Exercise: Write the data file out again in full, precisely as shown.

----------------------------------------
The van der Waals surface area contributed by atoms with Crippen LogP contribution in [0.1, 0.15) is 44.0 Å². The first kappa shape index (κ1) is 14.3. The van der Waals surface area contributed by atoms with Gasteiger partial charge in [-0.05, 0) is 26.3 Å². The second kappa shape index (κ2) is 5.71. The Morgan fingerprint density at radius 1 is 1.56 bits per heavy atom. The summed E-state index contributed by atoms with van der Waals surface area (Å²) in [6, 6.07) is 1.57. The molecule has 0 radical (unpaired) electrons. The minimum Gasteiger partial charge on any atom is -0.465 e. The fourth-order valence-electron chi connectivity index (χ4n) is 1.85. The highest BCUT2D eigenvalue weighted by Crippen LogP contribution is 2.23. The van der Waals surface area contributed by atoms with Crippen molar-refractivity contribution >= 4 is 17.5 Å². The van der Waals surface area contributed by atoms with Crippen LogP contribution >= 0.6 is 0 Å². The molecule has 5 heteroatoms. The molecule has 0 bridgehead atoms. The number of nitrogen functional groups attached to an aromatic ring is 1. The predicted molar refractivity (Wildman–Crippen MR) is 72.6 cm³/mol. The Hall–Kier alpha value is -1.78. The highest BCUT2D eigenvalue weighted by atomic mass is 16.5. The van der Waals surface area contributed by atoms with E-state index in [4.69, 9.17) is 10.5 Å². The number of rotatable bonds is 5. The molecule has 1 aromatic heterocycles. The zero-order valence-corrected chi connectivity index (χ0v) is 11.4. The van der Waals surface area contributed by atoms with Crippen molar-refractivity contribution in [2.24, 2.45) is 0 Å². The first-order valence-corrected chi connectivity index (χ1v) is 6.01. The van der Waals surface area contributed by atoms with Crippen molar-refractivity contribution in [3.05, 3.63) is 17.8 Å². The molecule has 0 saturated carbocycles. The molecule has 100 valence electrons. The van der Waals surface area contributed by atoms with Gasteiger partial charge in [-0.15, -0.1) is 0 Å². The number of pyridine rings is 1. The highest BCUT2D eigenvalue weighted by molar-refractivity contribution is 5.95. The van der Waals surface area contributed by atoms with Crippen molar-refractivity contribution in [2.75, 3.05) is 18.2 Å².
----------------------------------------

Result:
The van der Waals surface area contributed by atoms with Crippen LogP contribution in [0.1, 0.15) is 44.0 Å². The first kappa shape index (κ1) is 14.3. The van der Waals surface area contributed by atoms with Gasteiger partial charge in [-0.05, 0) is 26.3 Å². The second kappa shape index (κ2) is 5.71. The Morgan fingerprint density at radius 1 is 1.56 bits per heavy atom. The summed E-state index contributed by atoms with van der Waals surface area (Å²) in [6, 6.07) is 1.57. The molecule has 0 radical (unpaired) electrons. The minimum Gasteiger partial charge on any atom is -0.465 e. The fourth-order valence-electron chi connectivity index (χ4n) is 1.85. The highest BCUT2D eigenvalue weighted by Crippen LogP contribution is 2.23. The van der Waals surface area contributed by atoms with Crippen molar-refractivity contribution >= 4 is 17.5 Å². The van der Waals surface area contributed by atoms with Crippen LogP contribution >= 0.6 is 0 Å². The molecule has 5 heteroatoms. The molecule has 0 bridgehead atoms. The number of nitrogen functional groups attached to an aromatic ring is 1. The predicted molar refractivity (Wildman–Crippen MR) is 72.6 cm³/mol. The Hall–Kier alpha value is -1.78. The highest BCUT2D eigenvalue weighted by atomic mass is 16.5. The van der Waals surface area contributed by atoms with E-state index in [4.69, 9.17) is 10.5 Å². The number of rotatable bonds is 5. The molecule has 1 aromatic heterocycles. The zero-order valence-corrected chi connectivity index (χ0v) is 11.4. The van der Waals surface area contributed by atoms with Crippen molar-refractivity contribution in [2.24, 2.45) is 0 Å². The first-order valence-corrected chi connectivity index (χ1v) is 6.01. The van der Waals surface area contributed by atoms with Crippen molar-refractivity contribution in [3.05, 3.63) is 17.8 Å². The molecule has 0 saturated carbocycles. The molecule has 100 valence electrons. The van der Waals surface area contributed by atoms with Gasteiger partial charge in [-0.15, -0.1) is 0 Å². The number of pyridine rings is 1. The highest BCUT2D eigenvalue weighted by molar-refractivity contribution is 5.95. The van der Waals surface area contributed by atoms with Crippen molar-refractivity contribution in [2.75, 3.05) is 18.2 Å².